Rutgers New Jersey Medical School, USA
Vanny Le, MD is an Interventional Pain Medicine Specialist. She graduated from the University of Medicine and Dentistry of New Jersey – New Jersey Medical School in Anesthesiology and completed an Interventional Pain Medicine Fellowship Program at St. Luke’s-Roosevelt Medical Center/Columbia University, College of Physicians and Surgeons in New York. Having a strong interest in furthering the field of pain medicine, Dr. Le has presented research at regional and national Pain Medicine conferences. She has also submitted research in the field of pain medicine for publication; most recently she co-authored a chapter on chronic foot pain in Understanding Pain, a book dedicated to patient education. Dr. Le is an active member in several academic and professional societies including the American Academy of Pain Medicine, American Society of Anesthesiology, American Medical Association and the New Jersey State Society of Anesthesiology and Society for Education in Anesthesiology.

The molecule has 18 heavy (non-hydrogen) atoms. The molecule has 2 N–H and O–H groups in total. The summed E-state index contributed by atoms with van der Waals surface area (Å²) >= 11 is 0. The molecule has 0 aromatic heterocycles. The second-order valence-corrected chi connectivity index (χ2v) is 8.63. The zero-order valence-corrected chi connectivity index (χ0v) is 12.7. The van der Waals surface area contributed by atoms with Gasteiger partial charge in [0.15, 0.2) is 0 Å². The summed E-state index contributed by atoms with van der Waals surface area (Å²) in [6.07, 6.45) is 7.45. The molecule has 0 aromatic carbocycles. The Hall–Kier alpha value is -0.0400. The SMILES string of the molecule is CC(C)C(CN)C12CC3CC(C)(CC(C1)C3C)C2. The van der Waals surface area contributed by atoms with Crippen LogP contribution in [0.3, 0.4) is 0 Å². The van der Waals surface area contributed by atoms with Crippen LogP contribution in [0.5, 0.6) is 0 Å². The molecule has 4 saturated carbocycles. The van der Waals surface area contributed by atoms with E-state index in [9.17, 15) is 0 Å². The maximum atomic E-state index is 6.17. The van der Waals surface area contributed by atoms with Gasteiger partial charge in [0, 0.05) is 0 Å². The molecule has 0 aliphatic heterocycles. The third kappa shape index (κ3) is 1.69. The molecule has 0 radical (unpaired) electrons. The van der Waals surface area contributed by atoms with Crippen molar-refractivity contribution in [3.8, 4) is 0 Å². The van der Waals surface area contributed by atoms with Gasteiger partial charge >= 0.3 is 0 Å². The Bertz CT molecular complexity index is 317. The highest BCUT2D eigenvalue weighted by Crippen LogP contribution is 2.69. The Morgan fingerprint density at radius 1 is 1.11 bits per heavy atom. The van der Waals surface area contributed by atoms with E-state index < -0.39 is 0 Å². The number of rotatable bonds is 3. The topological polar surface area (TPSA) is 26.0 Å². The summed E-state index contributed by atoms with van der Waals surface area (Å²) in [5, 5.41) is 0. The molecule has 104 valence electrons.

Neuraxial anesthesia is a widely used technique for abdominal and lower extremity surgeries. Studies have shown the benefit of neuraxial anesthesia over general anesthesia for vascular surgeries and for total hip and knee replacements. Intraoperatively, there is decreased blood loss, reduced need for opioids and also an attenuation of the stress response. Neuraxial techniques can reduce postoperative pulmonary, thromboembolic and cardiac complications. Patients are able to mobilize sooner after surgery and they have less incidence of ileus that may also impede their recovery. Many surgeries are done with spinal or epidural anesthesia alone or in conjunction with sedation. Sedation techniques can range from constant reassurance from the anesthesiologist, intermittent boluses of sedative medications, or continuous infusions. Dexmedetomidine is an alpha-2 agonist with sedative, analgesic and anxiolytic properties. Its use is increasing in popularity for sedation with neuraxial anesthesia because it causes less respiratory depression and patients are more easily arousable. Although the techniques for placing a spinal or epidural have remained the same, there are other factors that may complicate the execution. New anticoagulants such as Pradaxa® and Xarelto® have emerged that require updated guidelines for stopping anticoagulation before and after a spinal or epidural is placed. In addition, after a series of spinal hematomas, the FDA updated its recommendations for Lovenox®. Practitioners who provide neuraxial anesthesia should be aware of the practice guidelines in order to safely manage their patients. Multiport, soft-tipped, catheters have increased in attractiveness as compared to the traditional uniport, stiffer catheters. Most of the studies are derived from labor epidurals but some evidence shows that multiport catheters have fewer incidences of one-sided blocks and less need for manipulation of the epidural once it is placed. The soft-tipped catheters may cause less inadvertent venipuncture and decrease the need for replacement. In addition, there is controversy regarding the true utility of an epidural test dose due to its lack of sensitivity and specificity. Aspiration with a multiport catheter has been shown to be as effective in detecting intravascular or intrathecal misplacement of the epidural.
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